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3 tech solutions to improve construction site safety

3 tech solutions to improve construction site safety

By: Sovereign Insurance

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On any given day, construction workers face dangerous situations, whether they’re working at heights, being exposed to environmental hazards, or operating heavy machinery. In a sector with inherent risks, keeping employees safe is job No. 1 for construction companies.

Today, new technologies are reshaping – and even revolutionizing – safety on construction sites. With the right digital investments, construction companies can elevate their safety measures, helping to keep workers out of harm’s way and prevent costly downtime.

Here’s a look at three game-changing tech solutions that can make construction sites safer:

1. Wearables that monitor workers’ health and watch for outside hazards.

Essential safety gear like hard hats and work boots have gotten an upgrade with wearable technology. Wearables can track workers’ health, detect environmental hazards, locate workers in the event of an accident, and more.1

For example, smart hard hats are equipped with sensors that can detect dangerous levels of noise, gases, or other safety issues, and alert the wearer through sound or visual signals. Some models have built-in navigation systems to help workers safely find their way around a job site.2

Smart boots are equipped with pressure-detection sensors that can detect falls or shocks sustained by workers and call for help automatically.3 With GPS technology, smart boots can also track the wearer’s location in case of an accident, so emergency personnel can reach them quickly. Some models of smart boots illuminate with LEDs to help make it safer to work in the dark.4

Another valuable safety tool for construction workers is smartwatches, which can track and monitor various health indicators. For example, heart-rate monitoring can detect signs of fatigue and let users know if it’s time to take a break.5

2. For big heights and tight spots, send in the drones.

With an ability to spot safety hazards and perform risky human tasks, drones are becoming an indispensable safety tool. These crewless, aerial vehicles can go extremely high and navigate tight spots, while taking high-quality images and videos. When drones are deployed, construction workers who might normally do inspections at great heights, or climb scaffolding to take measurements, can stay safely on the ground.6,7

Drones can also be used to survey large construction sites for hazards to ensure worker safety. For example, thermal-imaging sensors attached to drones can detect and notify workers of gas leaks and other harmful chemicals on the site.8

In addition to protecting workers, drones can be used to provide surveillance to help keep sites secure. For example, thermal imaging can prevent unauthorized people from entering a job site. The drone can send an alert if it detects someone going where they shouldn’t. The location of tools and materials can also be verified remotely, allowing construction companies to identify unauthorized activity on a project.9,10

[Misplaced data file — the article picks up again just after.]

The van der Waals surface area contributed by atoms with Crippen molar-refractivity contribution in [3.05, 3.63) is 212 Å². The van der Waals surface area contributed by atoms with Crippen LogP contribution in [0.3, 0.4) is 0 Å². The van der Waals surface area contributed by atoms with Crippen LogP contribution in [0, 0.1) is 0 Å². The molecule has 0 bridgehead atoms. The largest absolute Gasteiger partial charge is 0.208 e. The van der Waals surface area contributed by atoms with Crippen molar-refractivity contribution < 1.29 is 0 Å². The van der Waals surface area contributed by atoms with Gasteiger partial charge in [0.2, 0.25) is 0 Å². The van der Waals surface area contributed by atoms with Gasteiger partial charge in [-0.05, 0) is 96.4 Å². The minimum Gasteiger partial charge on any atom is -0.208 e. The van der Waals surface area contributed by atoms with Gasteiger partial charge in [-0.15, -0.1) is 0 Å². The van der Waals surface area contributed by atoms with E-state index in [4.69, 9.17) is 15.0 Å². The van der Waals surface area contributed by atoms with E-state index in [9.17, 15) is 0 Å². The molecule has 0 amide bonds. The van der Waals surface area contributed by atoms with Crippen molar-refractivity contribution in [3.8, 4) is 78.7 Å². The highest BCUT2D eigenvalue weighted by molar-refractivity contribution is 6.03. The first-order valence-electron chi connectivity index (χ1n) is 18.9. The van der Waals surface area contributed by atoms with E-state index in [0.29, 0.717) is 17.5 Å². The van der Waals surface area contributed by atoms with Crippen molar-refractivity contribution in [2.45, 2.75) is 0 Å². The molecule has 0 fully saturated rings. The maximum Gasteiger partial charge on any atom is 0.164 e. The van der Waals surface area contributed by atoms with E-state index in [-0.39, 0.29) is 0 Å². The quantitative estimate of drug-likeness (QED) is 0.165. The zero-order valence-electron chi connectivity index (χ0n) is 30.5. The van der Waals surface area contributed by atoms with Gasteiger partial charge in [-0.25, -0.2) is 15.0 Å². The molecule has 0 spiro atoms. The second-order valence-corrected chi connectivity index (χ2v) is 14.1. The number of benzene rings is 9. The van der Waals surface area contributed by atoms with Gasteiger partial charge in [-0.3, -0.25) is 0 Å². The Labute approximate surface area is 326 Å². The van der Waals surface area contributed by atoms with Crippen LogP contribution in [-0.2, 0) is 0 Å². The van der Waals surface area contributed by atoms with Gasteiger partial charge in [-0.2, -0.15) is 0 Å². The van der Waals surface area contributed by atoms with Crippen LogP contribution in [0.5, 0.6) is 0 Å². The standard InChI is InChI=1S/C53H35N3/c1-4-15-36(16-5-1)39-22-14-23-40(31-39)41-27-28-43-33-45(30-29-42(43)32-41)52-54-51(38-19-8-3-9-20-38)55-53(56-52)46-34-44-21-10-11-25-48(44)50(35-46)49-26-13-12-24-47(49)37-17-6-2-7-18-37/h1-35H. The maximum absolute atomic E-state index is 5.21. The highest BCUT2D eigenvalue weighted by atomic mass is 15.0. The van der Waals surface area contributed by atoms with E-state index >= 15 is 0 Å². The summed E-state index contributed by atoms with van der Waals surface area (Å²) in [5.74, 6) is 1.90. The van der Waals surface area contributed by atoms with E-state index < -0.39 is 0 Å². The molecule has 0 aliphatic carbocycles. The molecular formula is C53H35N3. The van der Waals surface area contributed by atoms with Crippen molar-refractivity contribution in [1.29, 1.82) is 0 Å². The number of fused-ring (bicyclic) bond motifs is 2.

3. AI (Artificial Intelligence) and analytics make equipment maintenance predictive.

Artificial intelligence (AI) is making inroads across many industries – and construction is no exception. One revolutionary use of this technology is predictive equipment maintenance, which offers significant advantages over the traditional approach of preventative maintenance. Rather than repair machines on a predetermined schedule, predictive maintenance uses a data-driven approach. This helps companies address potential failures before they occur – a game-changer since equipment failures can pose significant safety risks to workers on construction sites.11

AI-enabled equipment can analyze large amounts of data, and predict and detect equipment failures, with the help of Internet of Things (IoT) sensors integrated into the machinery. Pressure or temperature sensors collect real-time information about equipment, tracking features that could indicate performance issues. AI analyzes the data and looks for indications that something could go wrong. It also alerts users if it detects an issue.12,13

AI can also facilitate proactive maintenance. Equipment data can be analyzed to determine the best time for maintenance tasks, considering factors such as usage patterns, operating conditions, and historical performance.14 For example, by applying machine learning to historical patterns, AI might deduce that a specific bearing on a crane’s motor is likely to malfunction within a certain time frame. An alert lets the maintenance team rectify the issue because it leads to a significant breakdown or safety incident.15

While technology alone can’t solve every safety issue on a construction site, it has an increasingly significant role to play. Companies that embrace new solutions will make strides towards building a safer environment for their hard-working crew members.



1,6,8Nearby Engineers, “How Technology is Making Construction Safer
2,3,5 DOZR, “The Best Wearable Technologies For Construction Workers,” Dec. 29, 2022
4 Openwage, “Wearable technology: Promoting health in construction,” Sept. 30, 2022
7,9 Go Codes, “6 Ways IoT Improves Construction Safety
10 Fluix, “7 Benefits of Using Drones in Construction,” Dec. 22, 2022
11,12 Utilities One, “The Impact of Predictive Analytics on Construction Equipment Maintenance,” Oct. 8, 2023
13 Innovation & Tech Today, “How Can AI-Enabled Construction Equipment Improve Sites?”
14 Utilities One, “The Role of Artificial Intelligence in Construction Equipment Maintenance,” Oct. 11, 2023 
15  The National Law Review, “The Future of Construction: AI and Predictive Maintenance Part 1,” July 25, 2023


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